A Scot, making Americana music out of New Zealand – and making a fine job of it too! It says much for this genre of music that it can take a lot of diverse influences and still retain its core sound and appeal. In 2014 Burkitt and his partner, Kara Filbey, relocated from Edinburgh, Scotland to Wellington, New Zealand, where the Frank Burkitt band was formed, adding double bass player James Geluk and mandolin and banjo player Cameron Burnell to Frank’s vocals and guitar and Kara’s flute.
It’s an unconventional line-up but one that really does justice to Frank Burkitt’s songs. Burkitt’s writing style leans quite heavily on folk and folk blues but he also recognises the contribution that jazz and swing can bring to his songs. On tracks like ‘Paint The Town’ and ‘Gypsy Barber’ that jazz influence really shows through and you get music that nods towards the likes of Pokey Lafarge or, in lighter moments, a country-tinged Pentangle. ‘Gypsy Barber’ is particularly notable for some fine clarinet playing, presumably from Ms Filbey and some nice tongue in cheek lyrics, built around a visit to a travelling barber that gave Burkitt and Burnell particularly bad haircuts – “Well he’s been known to cure disease and broker peace in the Middle East. His short back and sides will hold back the tide. Just a trim, well there’s no such thing!”. It’s a fun track in the best traditions of country swing.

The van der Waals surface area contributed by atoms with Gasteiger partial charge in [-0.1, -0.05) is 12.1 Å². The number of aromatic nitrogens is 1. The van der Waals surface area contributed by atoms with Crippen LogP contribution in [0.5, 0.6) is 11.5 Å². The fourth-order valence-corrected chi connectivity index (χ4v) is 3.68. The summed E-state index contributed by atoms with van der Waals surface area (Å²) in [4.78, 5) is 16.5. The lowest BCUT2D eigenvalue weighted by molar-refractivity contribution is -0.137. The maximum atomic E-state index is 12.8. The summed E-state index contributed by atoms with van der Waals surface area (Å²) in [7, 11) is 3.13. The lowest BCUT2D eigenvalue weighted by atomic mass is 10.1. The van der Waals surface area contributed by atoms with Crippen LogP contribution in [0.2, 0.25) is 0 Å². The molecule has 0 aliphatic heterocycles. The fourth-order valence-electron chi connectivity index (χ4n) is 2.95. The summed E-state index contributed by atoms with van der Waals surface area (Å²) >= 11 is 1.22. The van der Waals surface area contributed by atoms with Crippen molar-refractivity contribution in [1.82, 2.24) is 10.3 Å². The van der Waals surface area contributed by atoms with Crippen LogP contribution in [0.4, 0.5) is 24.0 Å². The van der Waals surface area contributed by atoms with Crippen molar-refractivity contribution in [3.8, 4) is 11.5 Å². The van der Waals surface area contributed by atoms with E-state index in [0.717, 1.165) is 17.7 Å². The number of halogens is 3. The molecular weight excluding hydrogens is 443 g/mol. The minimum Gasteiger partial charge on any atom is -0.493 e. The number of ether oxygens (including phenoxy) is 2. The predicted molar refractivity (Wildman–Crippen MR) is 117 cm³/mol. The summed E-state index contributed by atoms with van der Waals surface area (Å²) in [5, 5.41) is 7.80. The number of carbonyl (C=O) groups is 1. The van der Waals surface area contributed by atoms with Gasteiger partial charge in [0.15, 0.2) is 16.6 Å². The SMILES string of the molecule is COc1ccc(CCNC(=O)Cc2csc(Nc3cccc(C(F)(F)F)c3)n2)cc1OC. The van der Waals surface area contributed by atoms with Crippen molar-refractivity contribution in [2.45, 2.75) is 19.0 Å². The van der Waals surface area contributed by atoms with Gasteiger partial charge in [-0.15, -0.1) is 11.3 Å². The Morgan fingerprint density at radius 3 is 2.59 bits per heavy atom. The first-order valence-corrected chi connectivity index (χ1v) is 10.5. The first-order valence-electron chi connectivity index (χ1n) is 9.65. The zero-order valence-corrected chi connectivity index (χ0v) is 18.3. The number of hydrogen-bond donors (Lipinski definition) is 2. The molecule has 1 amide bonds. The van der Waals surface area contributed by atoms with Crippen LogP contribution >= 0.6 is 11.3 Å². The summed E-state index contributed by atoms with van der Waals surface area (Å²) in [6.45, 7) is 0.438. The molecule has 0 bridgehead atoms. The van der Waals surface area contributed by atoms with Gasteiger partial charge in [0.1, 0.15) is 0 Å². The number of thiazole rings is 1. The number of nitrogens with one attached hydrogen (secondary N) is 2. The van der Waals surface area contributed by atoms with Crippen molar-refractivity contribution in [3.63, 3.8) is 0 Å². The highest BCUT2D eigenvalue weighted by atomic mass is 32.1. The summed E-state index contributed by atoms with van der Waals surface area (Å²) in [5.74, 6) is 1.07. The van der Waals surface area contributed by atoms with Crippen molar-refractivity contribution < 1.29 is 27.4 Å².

The album kicks off with a strong country blues track, ‘Work So Hard’ that highlights Burkitt’s strong story telling skills – “On a night like any other in a barroom where the flies hover, in you walked all tattered and weary. Riffed up hat on, old suitcase that you sat on, I had no choice you were talking to me”, sets the scene beautifully. The album ends equally strongly with the a cappella ‘My Heart Waits’, a beautiful building piece of unaccompanied singing that wouldn’t be out of place in either the most traditional of folk clubs or the most contemporary; this track also highlights the fact that Burkitt isn’t the only one in the band with a great voice.
In between these book ends you have an album of genuinely good songs delivered by a fine sounding bunch of musicians. Frank Burkitt is possessed of a very good tenor voice that drives these sparsely arranged songs along beautifully – and credit really does need to go to those arrangements, completed by the band themselves, because the “less is more” approach is perfectly judged for this collection of songs. Similarly, producer Gerry Paul, who has previously worked with the likes of Tim O’Brien and The Staves, has balanced the album so well, allowing Burkitt’s voice and all the featured instruments to stand out; a wonderfully clean sounding album.
This is, quite simply, a good album of well written and played songs. Sometimes the simple approach pays dividends.
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